The Boy in the Moon and over one million other books are available for Amazon Kindle. Learn more
Buy Used
$3.42
FREE Shipping on orders over $35.
Condition: Used: Good
Have one to sell? Sell on Amazon
Flip to back Flip to front
Listen Playing... Paused   You're listening to a sample of the Audible audio edition.
Learn more
See all 2 images

The Boy in the Moon: A Father's Journey to Understand His Extraordinary Son Hardcover – April 26, 2011


See all 4 formats and editions Hide other formats and editions
Amazon Price New from Used from
Kindle
"Please retry"
Hardcover, April 26, 2011
$2.51 $0.01
Best%20Books%20of%202014
NO_CONTENT_IN_FEATURE

Hero Quick Promo
12 Days of Kindle Book Deals
Load your library with Amazon's editors' picks, $2.99 or less each today only. Learn more

Product Details

  • Hardcover: 304 pages
  • Publisher: St. Martin's Press; First Edition edition (April 26, 2011)
  • Language: English
  • ISBN-10: 0312671830
  • ISBN-13: 978-0312671839
  • Product Dimensions: 8.5 x 5.6 x 1 inches
  • Shipping Weight: 13.6 ounces
  • Average Customer Review: 4.6 out of 5 stars  See all reviews (37 customer reviews)
  • Amazon Best Sellers Rank: #1,080,346 in Books (See Top 100 in Books)

Editorial Reviews

Review

"A father’s candid, heart-wrenching account of raising, loving and trying to connect with and gain insight into his severely disabled son...Much more than a moving journal of life with a disabled child; it is about Brown’s quest to understand his son and his son’s condition...An absorbing, revealing work of startling frankness."--Kirkus Reviews
 
“The truth Brown learns from his severely disabled child is a rare one: The life that seems to destroy you is the one you long to embrace.”--New York Times Book Review

"Unforgettable...Crisp, observant and, occasionally, subversively funny...In the end, as in the beginning, Brown questions the value of a life like Walker's, "lived in the twilight and often in pain." He sometimes locates it in Walker himself. Another answer is this book."--Cleveland Plain Dealer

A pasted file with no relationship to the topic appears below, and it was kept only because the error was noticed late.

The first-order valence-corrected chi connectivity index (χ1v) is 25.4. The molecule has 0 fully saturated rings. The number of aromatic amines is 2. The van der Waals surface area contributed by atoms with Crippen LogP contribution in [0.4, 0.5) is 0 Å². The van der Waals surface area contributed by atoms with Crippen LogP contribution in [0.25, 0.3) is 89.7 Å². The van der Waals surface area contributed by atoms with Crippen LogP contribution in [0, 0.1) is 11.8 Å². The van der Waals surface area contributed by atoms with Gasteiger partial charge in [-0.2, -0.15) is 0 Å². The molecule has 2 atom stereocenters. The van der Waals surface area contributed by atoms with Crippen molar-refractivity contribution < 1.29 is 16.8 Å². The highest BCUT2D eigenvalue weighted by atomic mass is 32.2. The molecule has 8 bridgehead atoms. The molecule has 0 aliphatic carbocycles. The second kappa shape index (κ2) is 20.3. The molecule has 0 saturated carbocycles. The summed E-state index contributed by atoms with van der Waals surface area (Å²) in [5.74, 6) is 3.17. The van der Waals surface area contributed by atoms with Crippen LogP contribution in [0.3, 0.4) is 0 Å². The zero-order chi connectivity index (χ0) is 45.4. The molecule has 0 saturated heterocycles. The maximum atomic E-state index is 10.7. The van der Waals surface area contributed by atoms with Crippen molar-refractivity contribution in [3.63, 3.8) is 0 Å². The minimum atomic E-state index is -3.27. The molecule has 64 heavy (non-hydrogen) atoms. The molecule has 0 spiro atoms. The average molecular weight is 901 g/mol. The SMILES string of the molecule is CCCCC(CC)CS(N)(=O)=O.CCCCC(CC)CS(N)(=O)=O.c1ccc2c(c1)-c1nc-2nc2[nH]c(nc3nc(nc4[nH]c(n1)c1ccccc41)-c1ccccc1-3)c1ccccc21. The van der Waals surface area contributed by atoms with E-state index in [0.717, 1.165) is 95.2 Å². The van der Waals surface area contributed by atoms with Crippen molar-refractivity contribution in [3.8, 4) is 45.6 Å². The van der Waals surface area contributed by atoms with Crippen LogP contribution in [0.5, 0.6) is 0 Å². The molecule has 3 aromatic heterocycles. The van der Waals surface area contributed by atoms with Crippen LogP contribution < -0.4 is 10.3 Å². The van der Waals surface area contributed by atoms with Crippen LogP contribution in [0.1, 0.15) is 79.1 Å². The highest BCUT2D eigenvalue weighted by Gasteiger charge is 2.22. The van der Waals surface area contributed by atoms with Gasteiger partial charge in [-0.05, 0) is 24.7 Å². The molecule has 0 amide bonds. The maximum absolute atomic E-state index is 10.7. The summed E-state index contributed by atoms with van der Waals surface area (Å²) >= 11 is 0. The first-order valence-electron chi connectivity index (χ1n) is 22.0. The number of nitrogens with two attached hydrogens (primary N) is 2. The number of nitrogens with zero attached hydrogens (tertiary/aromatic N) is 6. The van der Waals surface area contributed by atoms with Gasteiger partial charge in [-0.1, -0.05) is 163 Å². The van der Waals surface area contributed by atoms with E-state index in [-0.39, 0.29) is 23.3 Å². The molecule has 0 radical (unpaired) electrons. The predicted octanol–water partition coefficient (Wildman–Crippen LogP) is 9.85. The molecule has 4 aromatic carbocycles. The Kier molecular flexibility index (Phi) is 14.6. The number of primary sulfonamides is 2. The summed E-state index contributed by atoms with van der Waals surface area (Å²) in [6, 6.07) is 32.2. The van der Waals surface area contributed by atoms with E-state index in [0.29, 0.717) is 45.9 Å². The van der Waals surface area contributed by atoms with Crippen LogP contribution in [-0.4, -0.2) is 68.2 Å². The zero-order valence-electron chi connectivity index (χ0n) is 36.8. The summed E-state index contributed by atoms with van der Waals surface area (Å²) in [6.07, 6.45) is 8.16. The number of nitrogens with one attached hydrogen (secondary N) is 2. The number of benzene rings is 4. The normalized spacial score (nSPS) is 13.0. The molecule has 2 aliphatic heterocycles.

"Honest and deeply moving."--Tucson Citizen

About the Author

IAN BROWN is an author and a feature writer for The Globe and Mail. The Boy in the Moon has won three of Canada’s most prestigious literary awards: the Charles Taylor Prize, the Trillium Book Award, and the British Columbia National Book Award for Nonfiction.


More About the Author

Discover books, learn about writers, read author blogs, and more.

Customer Reviews

The book tells a story about raw true love.
Daniela
Sometimes it seemed like the most urgent question of all.
J. Murray
I'm glad I read this book; it gave me something.
Nancy A. Spivey

Most Helpful Customer Reviews

38 of 38 people found the following review helpful By J. Murray VINE VOICE on April 5, 2011
Format: Hardcover Vine Customer Review of Free Product ( What's this? )
Ian Brown's memoir, The Boy in the Moon (St. Martin's Press 2011), is an eye-opening trip into parenting a special needs child. In this case, Ian Brown and his wife have a severely disabled child with an orphan disease (one which is not studied or researched much), making both diagnosing and dealing with the disease difficult. This particular disease, CFC (cardiofaciocutaneous disease) is extremely rare, gets worse as the child matures and can't be cured. The story deals primarily with the Dad's struggle to come to terms with his son's life as a CFC sufferer.

Ian Brown didn't ask to parent a disabled child--no one does--but once there, he accepts the job with vigor, grace and resolve. I am constantly impressed with his patience toward his son Walker, his resiliency in the face of one disaster after another and his hope that there will be a better life for his son (and he admits, for himself and his wife. No surprise, they struggle to maintain a strong marriage when the fulcrum of their marriage becomes their son). Through Ian, we all gain courage to accept that job, should we ever be in his shoes. He starts the journey full of hope that his child will be 'fixed', tries every cure, never shies away from any effort that could result in 'normalcy' for his son. In the end, he achieves his goal, but it's not what he expected. Rather than changing his child to fit into the world as 99.9% of people understand it, he changes to accept Walker as a full, complete, wonderful boy in a world that shouldn't consider him disabled just because he is the minority.

The first third of the book deals with Walker's life as seen through the eyes of his parents--his birth, his maturation, their efforts to squeeze their square peg boy into the round hole that is a normal Canadian child.
Read more ›
2 Comments Was this review helpful to you? Yes No Sending feedback...